Amazon Marketing Tips

Amazon on a Positive Note: The End of Downvoting

“It’s all good, man” — Amazon removes the option to mark reviews as “Not helpful” in a trial period. What’s the eCommerce giant planning? What does this change mean for merchants and customers? We’ve given it some thought.

Amazon is apparently testing the removal of downvoting.

Up until recently, customers were able to vote on reviews by clicking on “Helpful” or “Not helpful”. Customer ratings thus receive an added value because “helpful” information moves up in the rank of reviews.

This also adds an element of trust to the evaluation. More trust supports a faster purchase decision — for better or worse. After all, negative evaluations are also “helpful” if a buyer is on the fence.

How negative ratings climb up the rank

This could soon come to an end. Amazon is obviously testing an exclusively positive evaluation of reviews. Instead of selecting “Helpful” and “Not helpful” there is only a “Helpful” button — or even just a thumbs up or a smiley to click on. Users can only share their enthusiasm for a review, naggers go away empty-handed.

Bewertungen reviews positive amazon thumb smiley


What’s the point?

Though smiley and thumb are already very popular in US and UK marketplaces, this is still a test, there is no official announcement from Amazon. We are within the scope of speculation. But there are a few likely reasons:

Amazon wants to prevent manipulation

The ranking of reviews can be abused. If positive reviews are overly often rated as “not helpful”, they slide further down and customers might see more negative comments than usual.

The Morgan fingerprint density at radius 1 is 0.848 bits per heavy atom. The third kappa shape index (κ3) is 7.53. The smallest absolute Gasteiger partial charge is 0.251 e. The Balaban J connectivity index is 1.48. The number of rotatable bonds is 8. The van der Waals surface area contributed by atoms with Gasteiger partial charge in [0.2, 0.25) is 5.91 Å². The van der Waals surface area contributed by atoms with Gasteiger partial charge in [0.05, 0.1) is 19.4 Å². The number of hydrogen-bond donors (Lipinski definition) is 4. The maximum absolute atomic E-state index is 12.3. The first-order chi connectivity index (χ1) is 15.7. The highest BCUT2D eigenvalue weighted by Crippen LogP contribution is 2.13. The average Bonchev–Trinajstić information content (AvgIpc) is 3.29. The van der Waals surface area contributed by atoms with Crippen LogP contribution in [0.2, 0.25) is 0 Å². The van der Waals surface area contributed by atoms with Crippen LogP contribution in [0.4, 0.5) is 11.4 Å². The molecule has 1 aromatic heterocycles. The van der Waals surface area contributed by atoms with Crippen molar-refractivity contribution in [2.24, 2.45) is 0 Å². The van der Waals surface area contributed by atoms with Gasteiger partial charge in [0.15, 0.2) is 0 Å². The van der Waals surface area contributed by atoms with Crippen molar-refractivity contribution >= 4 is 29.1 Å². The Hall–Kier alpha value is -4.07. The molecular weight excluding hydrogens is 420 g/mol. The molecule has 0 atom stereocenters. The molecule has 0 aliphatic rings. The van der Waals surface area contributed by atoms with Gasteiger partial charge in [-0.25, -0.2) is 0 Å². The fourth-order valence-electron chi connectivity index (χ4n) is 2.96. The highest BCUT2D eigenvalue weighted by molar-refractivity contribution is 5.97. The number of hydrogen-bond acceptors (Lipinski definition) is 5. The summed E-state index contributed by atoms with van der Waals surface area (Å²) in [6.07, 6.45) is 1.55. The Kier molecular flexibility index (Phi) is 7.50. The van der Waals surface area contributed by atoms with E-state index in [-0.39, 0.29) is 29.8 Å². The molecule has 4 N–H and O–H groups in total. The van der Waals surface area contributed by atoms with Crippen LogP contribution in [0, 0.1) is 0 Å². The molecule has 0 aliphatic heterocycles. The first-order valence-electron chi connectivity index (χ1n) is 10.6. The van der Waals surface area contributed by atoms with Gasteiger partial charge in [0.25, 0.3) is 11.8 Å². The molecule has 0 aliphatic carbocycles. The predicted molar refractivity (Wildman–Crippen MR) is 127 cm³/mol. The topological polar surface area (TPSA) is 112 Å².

This could lead to a loss of sales. On the other hand, it was previously possible for merchants to sweep unpopular negative reviews under the carpet by clicking on “Not helpful” as much as possible. A thorn in the flesh of Amazon.

The retailer lives from “honest” competition, it’s the only way to maintain trust with its customers. The removal of a potentially manipulative, negative influence appears to be a sensible move.

To displace unwanted ratings within the new scenario, users would first have to provide a whole series of other reviews with a particularly large number of “helpful” votes. These reviews, however, still end up at the top — the potential for manipulation remains a possibility.

Reviews are few — Leave one, would you?

Amazon takes continuous action against the misuse of ratings. Various measures are in place to prevent fake reviews. Since the end of 2016, products may no longer be offered in exchange for reviews, and customers may only post five reviews per week, with the exception of verified purchases.

The quality of the ratings is, therefore, higher than it was when merchants were openly advertising free products in return for ratings, and service providers were offering professional reviews for a fee.

With their elimination, however, the number of reviews also dropped. Still, buyers must somehow be encouraged to leave reviews, they are essential for Amazon’s merchants and business model.

It’s especially difficult for new products now: Without reviews, the organic ranking suffers. Without ranking no visibility, without visibility no purchase, without purchase no review.

But how do you get customers to leave reviews without coaxing them? The best way is through good customer service — package inserts are one example of this.
Read this article to find out how.

Stay positive

A more positive environment could also lead to more reviews. Customers should be rewarded for the effort they put into writing a review — a “not helpful” vote, on the other hand, could be seen as a punishment that prevents a second review.

The new smiley could be an attempt by Amazon to spread a positive mood: A smile is for free, a good mood contagious.

Have you ever marked a rating as “Helpful” or “Not helpful”? Why do you think Amazon is testing the smiley? We look forward to your comment!

(Editor’s note: At the time of this release, the smiley could no longer be found — looks like Amazon is testing quite extensively. Where did you last see it?)

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